What you need to know to be a PHP developer

 

If you want to be a web developer it is not enough to simply know PHP (or ASP.net if you go that way). It is important to also know which skills are most in demand for a web development role.

I decided to find out so did a search for PHP on a variety of UK based recruitment sites. In total I tallied 60 positions for their required/optional skills and ordered by the number of times each appeared.

Here are the top 10 skills that you want in 2013 if you are to be a PHP developer, the percentage is the number of jobs that ask for the skill:

  1. PHP – 100% (kind of makes sense a PHP developer would need to know PHP)
     
  2. MySQL – 78.8% (By far the most popular of the database options, only alternatives mentioned were SQL and PostgreSQL each under 10%)
     
  3. HTML – 73.1% (Helpful for putting that PHP onto actual web pages)
     
  4. CSS – 71.2% (Make those web pages look pretty)
     
  5. Javascript – 69.2% (Add some function to those web pages. Most of those mentioning Javascript also mentioned jquery, two mentioned mootools)
     
  6. LAMP – 28.8% (Creating sites on Apache Linux)
     
  7. OOP – 26.9% (Object Oriented Programming, most did not mention it by name but mentioned frameworks like zend, symfony, cakephp etc. I also tallied these individually but each reached under 10% with Symfony and zend each getting 7%)
     
  8. Subversion – 21.2% (The oldest of those generally used still rules the roost, GIT was the only other one mentioned with 9.6% of the ads asking for it)
     
  9. AJAX/JSON – 19.2% (allowing us to send and receive data in the background of our web pages)
     
  10. XML – 17.3% (XML is another markup language that enables things like rss feeds and is both human and machine readable)

Just below these ten we have mentions of actual products with WordPress, Drupal and Magento developers all in demand.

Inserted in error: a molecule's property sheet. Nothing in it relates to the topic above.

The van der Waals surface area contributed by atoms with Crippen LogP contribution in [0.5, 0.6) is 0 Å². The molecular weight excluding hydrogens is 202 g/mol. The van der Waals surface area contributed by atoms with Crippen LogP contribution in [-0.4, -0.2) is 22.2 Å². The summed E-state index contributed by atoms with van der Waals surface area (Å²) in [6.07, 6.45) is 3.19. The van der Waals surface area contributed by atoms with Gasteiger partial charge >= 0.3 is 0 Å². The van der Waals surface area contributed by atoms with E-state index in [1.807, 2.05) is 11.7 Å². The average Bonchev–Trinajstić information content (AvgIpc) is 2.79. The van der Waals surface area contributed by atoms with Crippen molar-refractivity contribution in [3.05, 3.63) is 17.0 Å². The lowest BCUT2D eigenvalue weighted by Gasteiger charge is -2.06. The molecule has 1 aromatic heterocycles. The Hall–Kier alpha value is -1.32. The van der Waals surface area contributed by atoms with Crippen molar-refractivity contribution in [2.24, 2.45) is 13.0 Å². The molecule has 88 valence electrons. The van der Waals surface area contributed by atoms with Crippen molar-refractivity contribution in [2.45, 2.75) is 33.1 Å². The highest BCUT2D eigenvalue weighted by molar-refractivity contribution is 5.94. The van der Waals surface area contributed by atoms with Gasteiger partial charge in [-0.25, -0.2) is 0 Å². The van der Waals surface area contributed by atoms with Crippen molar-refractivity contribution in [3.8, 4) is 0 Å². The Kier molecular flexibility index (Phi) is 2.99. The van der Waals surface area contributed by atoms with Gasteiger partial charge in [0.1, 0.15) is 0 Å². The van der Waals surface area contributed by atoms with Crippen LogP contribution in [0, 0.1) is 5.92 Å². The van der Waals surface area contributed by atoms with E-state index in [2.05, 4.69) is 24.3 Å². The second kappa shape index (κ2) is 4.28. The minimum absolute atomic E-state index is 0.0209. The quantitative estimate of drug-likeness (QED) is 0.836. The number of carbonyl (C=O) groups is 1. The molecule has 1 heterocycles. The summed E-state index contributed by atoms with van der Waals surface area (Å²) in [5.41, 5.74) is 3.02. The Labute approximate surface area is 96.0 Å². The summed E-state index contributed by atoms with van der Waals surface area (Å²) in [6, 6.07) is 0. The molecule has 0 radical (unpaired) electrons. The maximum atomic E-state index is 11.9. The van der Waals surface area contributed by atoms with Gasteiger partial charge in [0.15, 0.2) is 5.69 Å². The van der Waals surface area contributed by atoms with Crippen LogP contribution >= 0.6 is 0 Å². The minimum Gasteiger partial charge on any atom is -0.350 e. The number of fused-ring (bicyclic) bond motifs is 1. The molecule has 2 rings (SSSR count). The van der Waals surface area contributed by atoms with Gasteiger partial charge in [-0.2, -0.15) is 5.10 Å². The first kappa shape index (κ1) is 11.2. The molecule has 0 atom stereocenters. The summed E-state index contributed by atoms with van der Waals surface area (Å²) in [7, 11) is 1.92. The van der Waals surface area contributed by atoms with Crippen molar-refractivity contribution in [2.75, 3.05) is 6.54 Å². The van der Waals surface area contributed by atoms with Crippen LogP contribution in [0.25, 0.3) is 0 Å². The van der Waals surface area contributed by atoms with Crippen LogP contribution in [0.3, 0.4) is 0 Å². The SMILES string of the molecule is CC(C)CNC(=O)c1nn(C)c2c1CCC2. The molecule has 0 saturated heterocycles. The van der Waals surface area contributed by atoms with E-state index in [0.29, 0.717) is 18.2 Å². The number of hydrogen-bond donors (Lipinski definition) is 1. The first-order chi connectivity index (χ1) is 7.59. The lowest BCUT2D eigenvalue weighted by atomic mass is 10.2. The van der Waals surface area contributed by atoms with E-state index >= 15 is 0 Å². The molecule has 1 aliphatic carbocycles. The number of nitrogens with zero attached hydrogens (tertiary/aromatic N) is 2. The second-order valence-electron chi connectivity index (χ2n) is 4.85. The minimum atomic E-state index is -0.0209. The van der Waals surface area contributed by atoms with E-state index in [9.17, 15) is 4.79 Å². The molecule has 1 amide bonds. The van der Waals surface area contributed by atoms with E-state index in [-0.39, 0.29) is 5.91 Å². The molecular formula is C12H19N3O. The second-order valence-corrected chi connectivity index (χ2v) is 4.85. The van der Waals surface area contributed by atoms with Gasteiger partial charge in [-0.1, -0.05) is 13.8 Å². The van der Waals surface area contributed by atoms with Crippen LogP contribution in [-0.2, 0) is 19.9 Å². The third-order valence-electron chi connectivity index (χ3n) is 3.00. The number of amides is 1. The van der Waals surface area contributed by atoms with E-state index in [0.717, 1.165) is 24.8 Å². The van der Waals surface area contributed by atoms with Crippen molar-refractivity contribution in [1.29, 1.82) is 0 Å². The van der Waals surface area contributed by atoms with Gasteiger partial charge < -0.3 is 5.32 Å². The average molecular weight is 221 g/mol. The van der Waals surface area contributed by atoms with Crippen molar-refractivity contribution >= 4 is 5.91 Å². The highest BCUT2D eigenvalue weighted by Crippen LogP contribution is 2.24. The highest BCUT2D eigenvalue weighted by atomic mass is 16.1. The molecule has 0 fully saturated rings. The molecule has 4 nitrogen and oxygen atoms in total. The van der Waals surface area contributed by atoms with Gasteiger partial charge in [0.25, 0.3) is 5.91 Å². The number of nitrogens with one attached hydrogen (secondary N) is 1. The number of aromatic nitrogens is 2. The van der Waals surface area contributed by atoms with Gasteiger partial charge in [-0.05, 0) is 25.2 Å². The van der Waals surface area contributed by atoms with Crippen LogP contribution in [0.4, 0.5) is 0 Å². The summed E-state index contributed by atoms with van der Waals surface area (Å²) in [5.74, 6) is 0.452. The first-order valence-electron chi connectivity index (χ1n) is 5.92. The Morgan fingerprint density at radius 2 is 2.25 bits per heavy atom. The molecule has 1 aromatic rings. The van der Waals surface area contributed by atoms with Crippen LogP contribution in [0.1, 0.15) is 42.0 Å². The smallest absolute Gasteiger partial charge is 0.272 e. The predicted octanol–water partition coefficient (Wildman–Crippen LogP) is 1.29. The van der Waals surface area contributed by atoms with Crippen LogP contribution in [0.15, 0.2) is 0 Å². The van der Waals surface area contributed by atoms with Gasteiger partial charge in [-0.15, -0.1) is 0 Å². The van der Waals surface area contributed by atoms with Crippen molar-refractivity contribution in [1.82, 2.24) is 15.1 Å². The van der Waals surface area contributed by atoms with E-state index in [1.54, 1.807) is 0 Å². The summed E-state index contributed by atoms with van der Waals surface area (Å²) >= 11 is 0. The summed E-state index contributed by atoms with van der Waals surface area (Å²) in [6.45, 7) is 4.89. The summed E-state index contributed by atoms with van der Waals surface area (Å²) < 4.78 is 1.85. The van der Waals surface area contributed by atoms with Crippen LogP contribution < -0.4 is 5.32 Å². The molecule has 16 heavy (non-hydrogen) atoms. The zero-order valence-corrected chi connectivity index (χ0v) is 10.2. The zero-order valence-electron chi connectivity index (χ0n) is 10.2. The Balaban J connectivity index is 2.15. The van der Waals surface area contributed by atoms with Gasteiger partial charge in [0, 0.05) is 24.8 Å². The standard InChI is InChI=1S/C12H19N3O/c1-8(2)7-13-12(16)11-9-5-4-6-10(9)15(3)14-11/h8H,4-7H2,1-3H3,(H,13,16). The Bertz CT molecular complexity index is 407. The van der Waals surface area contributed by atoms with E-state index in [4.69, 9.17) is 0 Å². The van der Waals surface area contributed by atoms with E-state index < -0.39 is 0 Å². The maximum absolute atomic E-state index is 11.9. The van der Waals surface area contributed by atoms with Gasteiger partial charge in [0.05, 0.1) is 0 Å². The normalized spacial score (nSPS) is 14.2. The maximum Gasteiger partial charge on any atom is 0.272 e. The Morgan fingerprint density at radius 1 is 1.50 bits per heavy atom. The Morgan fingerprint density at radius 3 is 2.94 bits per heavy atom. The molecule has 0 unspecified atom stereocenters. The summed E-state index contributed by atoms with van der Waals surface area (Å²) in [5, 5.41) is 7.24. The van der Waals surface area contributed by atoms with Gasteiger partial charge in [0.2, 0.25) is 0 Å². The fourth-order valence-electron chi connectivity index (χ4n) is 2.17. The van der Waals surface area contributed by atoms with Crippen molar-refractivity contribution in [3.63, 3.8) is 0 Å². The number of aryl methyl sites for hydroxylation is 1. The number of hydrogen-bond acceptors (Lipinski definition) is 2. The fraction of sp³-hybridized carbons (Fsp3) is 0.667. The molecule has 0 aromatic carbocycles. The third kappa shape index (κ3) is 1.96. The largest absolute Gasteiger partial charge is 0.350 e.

Number eleven though is something you either have or you don’t… communication skills. Good luck shy guys.

While this is a small sample set gathered over a single day in January 2013 this top 10 makes a lot of sense. Only one job asked for any type of certification (and they said they would pay for the applicant to get it if they were successful but lacking it), several asked for degrees but were generally unpicky about the subject, the majority asked for experience. Get coding!

Forever learning

In my past job, I was the sole IT person in the company and so it gave me ample opportunities to learn new things. A large number of these, however, were unrelated to my ideal path as a web developer and so that learning at times stagnated for periods of up to six months. Being on my own also meant that I didn’t have the opportunity to share and develop these findings with anyone else, this perhaps lessened my ability to expand that learning beyond the basics. I am definitely glad of the skills I picked up with various types of hardware and software including network storage, indesign and filemaker. All these things potentially have uses in the future but I was unable to maintain pace with developments in websites.

When the opportunity came for us to take a year out while my wife completed her masters in America I decided it was a good chance to catch up. In my little basement in Denver I have been setting myself the task of filling in these knowledge gaps that have developed over time. A lot of this will come from learning by doing and a lot of it from reading.

The key areas I am looking to improve in are as follows:

  1. Web Design: My websites are never the prettiest. I understand that and want to fill in the gaps so that they can look better. I will be doing this through reading, trial and error and by trying out some online code schools like codecademy, codeschool and treehouse.
  2. Leadership and Management: I have been running a small business for three years but have no real management training. My goal is to work through Personal MBA by Josh Kaufman along with as many other business books as I can. I will read relevant biographies and case studies of businesses and people in my sector. I will then put these lessons into action with my small company.
  3. Mathematics: I always enjoyed maths in school but I was also aware of the growing holes in my knowledge as I worked through the curriculum. For example, until a month ago, I could never do long division or long multiplication. I feel that filling in these gaps and expanding my knowledge will help me down the road with my programming. I will use Khan Academy to work through these gaps.
  4. Computer Science: I did an A Level in IT but a lot of the syllabus was poor and outdated. It also didn’t dwell deeply on how a computer does what it does and I want to learn that. I have enrolled in a couple of edx classes to help me along this learning path.

I have created a new category on my blog so that you can track my progress, I will be putting reviews and brief notes of the books that I read, links that I find helpful and other information that should allow it to be shown what I am learning along the way. My aim is to come back from America knowing more and with a renewed hunger to never stop learning.